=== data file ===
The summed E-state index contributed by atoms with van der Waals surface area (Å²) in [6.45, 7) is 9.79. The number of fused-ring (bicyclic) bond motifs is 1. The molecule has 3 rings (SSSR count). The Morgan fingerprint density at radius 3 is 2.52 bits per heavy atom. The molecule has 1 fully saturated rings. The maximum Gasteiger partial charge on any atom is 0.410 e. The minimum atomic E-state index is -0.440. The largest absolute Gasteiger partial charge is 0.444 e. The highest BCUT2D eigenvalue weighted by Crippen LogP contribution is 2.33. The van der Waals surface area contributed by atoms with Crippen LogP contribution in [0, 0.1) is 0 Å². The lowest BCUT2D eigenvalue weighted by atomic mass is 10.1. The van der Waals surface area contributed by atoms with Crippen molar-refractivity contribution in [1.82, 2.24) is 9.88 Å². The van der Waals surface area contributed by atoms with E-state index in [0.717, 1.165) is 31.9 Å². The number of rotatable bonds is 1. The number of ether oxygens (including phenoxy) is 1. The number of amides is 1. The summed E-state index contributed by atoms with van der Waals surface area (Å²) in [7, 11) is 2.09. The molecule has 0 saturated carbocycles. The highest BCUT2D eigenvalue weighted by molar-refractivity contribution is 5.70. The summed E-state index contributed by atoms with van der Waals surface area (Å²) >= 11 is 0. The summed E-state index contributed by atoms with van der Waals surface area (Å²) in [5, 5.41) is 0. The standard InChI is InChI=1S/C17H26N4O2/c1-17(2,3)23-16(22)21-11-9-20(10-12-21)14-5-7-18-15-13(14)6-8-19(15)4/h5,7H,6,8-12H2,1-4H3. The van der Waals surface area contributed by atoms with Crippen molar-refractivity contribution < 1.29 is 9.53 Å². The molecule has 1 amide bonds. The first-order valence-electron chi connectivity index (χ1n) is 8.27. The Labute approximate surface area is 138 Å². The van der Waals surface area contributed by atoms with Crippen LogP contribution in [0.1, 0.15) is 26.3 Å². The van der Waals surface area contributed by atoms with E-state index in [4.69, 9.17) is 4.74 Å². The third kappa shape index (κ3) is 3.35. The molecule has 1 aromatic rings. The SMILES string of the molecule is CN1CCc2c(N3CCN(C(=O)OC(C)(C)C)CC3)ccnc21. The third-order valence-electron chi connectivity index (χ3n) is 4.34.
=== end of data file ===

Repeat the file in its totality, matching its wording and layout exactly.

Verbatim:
The summed E-state index contributed by atoms with van der Waals surface area (Å²) in [6.45, 7) is 9.79. The number of fused-ring (bicyclic) bond motifs is 1. The molecule has 3 rings (SSSR count). The Morgan fingerprint density at radius 3 is 2.52 bits per heavy atom. The molecule has 1 fully saturated rings. The maximum Gasteiger partial charge on any atom is 0.410 e. The minimum atomic E-state index is -0.440. The largest absolute Gasteiger partial charge is 0.444 e. The highest BCUT2D eigenvalue weighted by Crippen LogP contribution is 2.33. The van der Waals surface area contributed by atoms with Crippen LogP contribution in [0, 0.1) is 0 Å². The lowest BCUT2D eigenvalue weighted by atomic mass is 10.1. The van der Waals surface area contributed by atoms with Crippen molar-refractivity contribution in [1.82, 2.24) is 9.88 Å². The van der Waals surface area contributed by atoms with E-state index in [0.717, 1.165) is 31.9 Å². The number of rotatable bonds is 1. The number of ether oxygens (including phenoxy) is 1. The number of amides is 1. The summed E-state index contributed by atoms with van der Waals surface area (Å²) in [7, 11) is 2.09. The molecule has 0 saturated carbocycles. The highest BCUT2D eigenvalue weighted by molar-refractivity contribution is 5.70. The summed E-state index contributed by atoms with van der Waals surface area (Å²) >= 11 is 0. The summed E-state index contributed by atoms with van der Waals surface area (Å²) in [5, 5.41) is 0. The standard InChI is InChI=1S/C17H26N4O2/c1-17(2,3)23-16(22)21-11-9-20(10-12-21)14-5-7-18-15-13(14)6-8-19(15)4/h5,7H,6,8-12H2,1-4H3. The van der Waals surface area contributed by atoms with Crippen molar-refractivity contribution < 1.29 is 9.53 Å². The molecule has 1 amide bonds. The first-order valence-electron chi connectivity index (χ1n) is 8.27. The Labute approximate surface area is 138 Å². The van der Waals surface area contributed by atoms with Crippen LogP contribution in [0.1, 0.15) is 26.3 Å². The van der Waals surface area contributed by atoms with E-state index in [4.69, 9.17) is 4.74 Å². The third kappa shape index (κ3) is 3.35. The molecule has 1 aromatic rings. The SMILES string of the molecule is CN1CCc2c(N3CCN(C(=O)OC(C)(C)C)CC3)ccnc21. The third-order valence-electron chi connectivity index (χ3n) is 4.34.